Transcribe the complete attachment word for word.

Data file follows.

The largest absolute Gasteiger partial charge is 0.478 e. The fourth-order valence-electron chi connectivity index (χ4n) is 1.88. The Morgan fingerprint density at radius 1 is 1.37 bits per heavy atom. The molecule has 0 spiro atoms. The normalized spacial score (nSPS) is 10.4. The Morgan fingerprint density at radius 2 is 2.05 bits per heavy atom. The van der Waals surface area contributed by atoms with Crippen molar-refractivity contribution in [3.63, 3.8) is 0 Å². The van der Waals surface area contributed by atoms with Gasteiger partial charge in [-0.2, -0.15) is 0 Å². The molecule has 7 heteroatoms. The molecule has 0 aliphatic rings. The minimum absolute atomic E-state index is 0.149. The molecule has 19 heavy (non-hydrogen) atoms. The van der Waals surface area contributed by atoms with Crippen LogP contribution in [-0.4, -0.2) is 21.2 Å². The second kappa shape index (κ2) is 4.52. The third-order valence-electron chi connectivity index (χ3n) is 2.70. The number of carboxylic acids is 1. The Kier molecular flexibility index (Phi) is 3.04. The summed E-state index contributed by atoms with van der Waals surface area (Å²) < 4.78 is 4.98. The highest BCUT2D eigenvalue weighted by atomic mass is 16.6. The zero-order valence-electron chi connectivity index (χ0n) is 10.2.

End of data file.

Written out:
The largest absolute Gasteiger partial charge is 0.478 e. The fourth-order valence-electron chi connectivity index (χ4n) is 1.88. The Morgan fingerprint density at radius 1 is 1.37 bits per heavy atom. The molecule has 0 spiro atoms. The normalized spacial score (nSPS) is 10.4. The Morgan fingerprint density at radius 2 is 2.05 bits per heavy atom. The van der Waals surface area contributed by atoms with Crippen molar-refractivity contribution in [3.63, 3.8) is 0 Å². The van der Waals surface area contributed by atoms with Gasteiger partial charge in [-0.2, -0.15) is 0 Å². The molecule has 7 heteroatoms. The molecule has 0 aliphatic rings. The minimum absolute atomic E-state index is 0.149. The molecule has 19 heavy (non-hydrogen) atoms. The van der Waals surface area contributed by atoms with Crippen LogP contribution in [-0.4, -0.2) is 21.2 Å². The second kappa shape index (κ2) is 4.52. The third-order valence-electron chi connectivity index (χ3n) is 2.70. The number of carboxylic acids is 1. The Kier molecular flexibility index (Phi) is 3.04. The summed E-state index contributed by atoms with van der Waals surface area (Å²) < 4.78 is 4.98. The highest BCUT2D eigenvalue weighted by atomic mass is 16.6. The zero-order valence-electron chi connectivity index (χ0n) is 10.2.